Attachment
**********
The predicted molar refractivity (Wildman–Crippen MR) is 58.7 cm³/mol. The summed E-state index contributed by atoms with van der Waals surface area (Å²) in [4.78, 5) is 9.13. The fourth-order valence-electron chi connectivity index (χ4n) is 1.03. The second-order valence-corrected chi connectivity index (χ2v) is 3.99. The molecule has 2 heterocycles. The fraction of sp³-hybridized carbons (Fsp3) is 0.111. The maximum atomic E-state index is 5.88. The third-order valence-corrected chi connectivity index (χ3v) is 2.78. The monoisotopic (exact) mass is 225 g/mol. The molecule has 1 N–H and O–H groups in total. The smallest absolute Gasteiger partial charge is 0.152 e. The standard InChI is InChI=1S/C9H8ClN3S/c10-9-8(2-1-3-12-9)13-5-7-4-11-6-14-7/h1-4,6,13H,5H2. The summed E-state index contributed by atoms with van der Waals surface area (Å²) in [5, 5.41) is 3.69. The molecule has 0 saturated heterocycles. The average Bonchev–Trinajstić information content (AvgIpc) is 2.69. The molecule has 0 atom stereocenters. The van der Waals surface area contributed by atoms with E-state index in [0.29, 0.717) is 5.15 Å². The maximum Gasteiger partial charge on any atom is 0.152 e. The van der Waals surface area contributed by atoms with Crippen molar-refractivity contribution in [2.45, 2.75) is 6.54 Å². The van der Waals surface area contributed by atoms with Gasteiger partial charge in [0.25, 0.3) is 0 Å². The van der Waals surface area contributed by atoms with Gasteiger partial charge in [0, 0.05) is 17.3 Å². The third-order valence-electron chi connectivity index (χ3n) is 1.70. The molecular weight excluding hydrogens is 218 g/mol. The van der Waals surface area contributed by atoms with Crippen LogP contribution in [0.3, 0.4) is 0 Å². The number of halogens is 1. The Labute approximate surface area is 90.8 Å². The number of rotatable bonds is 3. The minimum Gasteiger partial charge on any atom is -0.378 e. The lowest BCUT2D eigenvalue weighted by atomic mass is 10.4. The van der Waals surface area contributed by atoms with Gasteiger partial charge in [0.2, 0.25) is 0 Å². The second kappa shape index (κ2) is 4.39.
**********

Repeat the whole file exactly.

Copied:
The predicted molar refractivity (Wildman–Crippen MR) is 58.7 cm³/mol. The summed E-state index contributed by atoms with van der Waals surface area (Å²) in [4.78, 5) is 9.13. The fourth-order valence-electron chi connectivity index (χ4n) is 1.03. The second-order valence-corrected chi connectivity index (χ2v) is 3.99. The molecule has 2 heterocycles. The fraction of sp³-hybridized carbons (Fsp3) is 0.111. The maximum atomic E-state index is 5.88. The third-order valence-corrected chi connectivity index (χ3v) is 2.78. The monoisotopic (exact) mass is 225 g/mol. The molecule has 1 N–H and O–H groups in total. The smallest absolute Gasteiger partial charge is 0.152 e. The standard InChI is InChI=1S/C9H8ClN3S/c10-9-8(2-1-3-12-9)13-5-7-4-11-6-14-7/h1-4,6,13H,5H2. The summed E-state index contributed by atoms with van der Waals surface area (Å²) in [5, 5.41) is 3.69. The molecule has 0 saturated heterocycles. The average Bonchev–Trinajstić information content (AvgIpc) is 2.69. The molecule has 0 atom stereocenters. The van der Waals surface area contributed by atoms with E-state index in [0.29, 0.717) is 5.15 Å². The maximum Gasteiger partial charge on any atom is 0.152 e. The van der Waals surface area contributed by atoms with Crippen molar-refractivity contribution in [2.45, 2.75) is 6.54 Å². The van der Waals surface area contributed by atoms with Gasteiger partial charge in [0.25, 0.3) is 0 Å². The van der Waals surface area contributed by atoms with Gasteiger partial charge in [0, 0.05) is 17.3 Å². The third-order valence-electron chi connectivity index (χ3n) is 1.70. The molecular weight excluding hydrogens is 218 g/mol. The van der Waals surface area contributed by atoms with Crippen LogP contribution in [0.3, 0.4) is 0 Å². The number of halogens is 1. The Labute approximate surface area is 90.8 Å². The number of rotatable bonds is 3. The minimum Gasteiger partial charge on any atom is -0.378 e. The lowest BCUT2D eigenvalue weighted by atomic mass is 10.4. The van der Waals surface area contributed by atoms with Gasteiger partial charge in [0.2, 0.25) is 0 Å². The second kappa shape index (κ2) is 4.39.